New Exit Strategy for Mature Manufacturers—Acquisition by Asian Firms shows how process excellence can inject new vitality into ailing manufacturers.
Picture this: you are the CEO of a venerable manufacturer that has been besieged by price pressure, increased imports and high capital costs. Revenue has been barely edging up, and profits have been negative three of the last five years. You have had to lay off a significant portion of manufacturing personnel, many of whom had been with you more than a generation.Your ship is still taking on water despite best efforts, and you do not know where to turn.
This was precisely the situation of several U.S. firms that took the unusual route of selling themselves to Indian firms that turned the companies around very quickly by applying sophisticated process and management expertise. In many cases, local employment increased because the companies became much more competitive. Here are two examples:
Barry-Wehmiller is a Midwest U.S. manufacturer that has bought dozens of ailing manufacturers around the world. In most cases, it finds that the companies are excellent at their core competencies, but they aren’t using the most modern techniques to operate their businesses overall. In a word, they operate “in the box” of the traditional business, and they don’t leverage the potentials of globalization, process excellence and information technology (IT). Barry-Wehmiller’s information and engineering services group in India, for example, enables design and plant engineers to dispense with some of the more mundane engineering tasks such as converting CAD documents from one platform or version to another. Before the acquisition, such tasks would occupy an important part of their time.
According to Barry-Wehmiller, the strategy already has boosted profits at some of the 32 other midsize U.S. machinery makers it has bought. “We can compete and create great American jobs,” vows CEO Robert Chapman. “But not without offshoring.” Read about their acquisition of Green Bay, Wisconsin-based Paper Converting Machinery Company.
India-based textiles firms like GHCL are buying strategic assets in the U.S., Europe and Asia. GHCL is a soda ash producer, and soda ash is used heavily in making textiles. According to this article, firms like GHCL are moving up the value chain by buying ailing companies that need their product as an input. For example, GHCL bought once-mill and design company Dan River in 2005. Right away, GHCL set to work outsourcing necessary but less differentiating processes to India. They reengineered numerous business processes like buying and supply chain, and Dan River now focuses on its highest value, design. Moreover, turning around acquired companies quickly enables GHCL to generate cash for more acquisitions, a very virtuous cycle.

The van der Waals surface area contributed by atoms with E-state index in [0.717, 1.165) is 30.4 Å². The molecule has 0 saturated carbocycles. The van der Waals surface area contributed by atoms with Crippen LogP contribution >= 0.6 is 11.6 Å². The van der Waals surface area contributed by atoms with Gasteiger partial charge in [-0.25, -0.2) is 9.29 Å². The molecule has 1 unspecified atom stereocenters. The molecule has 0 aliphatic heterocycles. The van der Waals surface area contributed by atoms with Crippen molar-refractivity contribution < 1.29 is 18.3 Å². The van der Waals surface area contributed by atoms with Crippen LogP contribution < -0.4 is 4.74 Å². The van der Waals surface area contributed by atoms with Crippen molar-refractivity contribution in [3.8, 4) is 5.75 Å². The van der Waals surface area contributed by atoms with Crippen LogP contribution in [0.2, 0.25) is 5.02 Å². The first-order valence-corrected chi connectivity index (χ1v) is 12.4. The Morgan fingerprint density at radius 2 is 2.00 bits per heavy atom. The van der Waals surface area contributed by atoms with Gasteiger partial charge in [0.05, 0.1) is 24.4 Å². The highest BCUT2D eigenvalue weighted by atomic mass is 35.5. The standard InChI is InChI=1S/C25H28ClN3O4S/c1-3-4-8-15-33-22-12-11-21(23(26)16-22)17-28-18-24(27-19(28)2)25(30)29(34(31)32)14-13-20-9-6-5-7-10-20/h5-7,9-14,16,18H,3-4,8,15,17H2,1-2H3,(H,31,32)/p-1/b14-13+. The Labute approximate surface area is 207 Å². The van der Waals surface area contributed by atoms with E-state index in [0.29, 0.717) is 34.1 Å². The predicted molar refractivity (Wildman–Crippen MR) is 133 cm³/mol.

Some Observations about Process Excellence
- In outsourcing, the current best practice for many situations is the “global delivery model,” in which firms with highly evolved process methodologies and IT capabilities orchestrate activities of numerous best-of-breed providers. Each provider has a core competency in a defined part of the overall process.
- This sounds good in theory and has been in existence a long time. What is different now is that outsourcing firm executives understand how to create standard interfaces between subprocesses, using process methodologies and agile IT. This makes it much easier to swap out different segments of a process. Also, they naturally see processes as different segments that can be executed by different parties—and often far more efficiently.
- Executives in many traditional manufacturers do not have these skills; actually, very few people do. As suggested above, many executives would be well served to study the experiences of companies whose situations are analogous.
- Remember that India especially has been serving as the “back office” of some of the most competitive firms in the world (i.e. GE) for more than two decades. India has a deep and broad cadre of executives that have grown up in this environment, and many have moved into senior management ranks. They understand the significance of standardized processes and interfaces much better than most other executives anywhere because the breadth of their experience is relatively rare.
- For the past two decades, enterprise IT—software, hardware and services—has been transforming. Most enterprise IT systems were originally built as self-contained “islands of automation.” Everything was customarily hand-coded and proprietary and extremely inflexible. It didn’t interact easily with any other systems. Now, service-oriented architectures and reusable frameworks, components and services are standardizing and commoditizing software. Virtualization is commoditizing hardware.
- The same thing is true for enterprises and their business processes. Generall speaking, networks are defined by components or members that are connected by standard interfaces. Enterprises (and even countries) are following the same transformation as enterprise systems: they used to be self-contained, and now they are becoming networked.
- You can see the company as “components of process” (systems, logic and people) that are linked by communications; once you standardize the communications (interfaces), they can communicate and collaborate anywhere, the same way your Web browser can pull up any Web page that follows the standard. The whole world is the delivery platform when you have the skill to know how to chunk processes appropriately and standardize interfaces.
- For more on the enterprise implications, see The Transformation Imperative or The Component Business Model.
- In the longer term, this evolution of process presages another trend predicted by Tom Davenport in his classic, The Coming Commoditization of Processes. Don’t worry, though, processes should be in the oven quite a while yet ,^)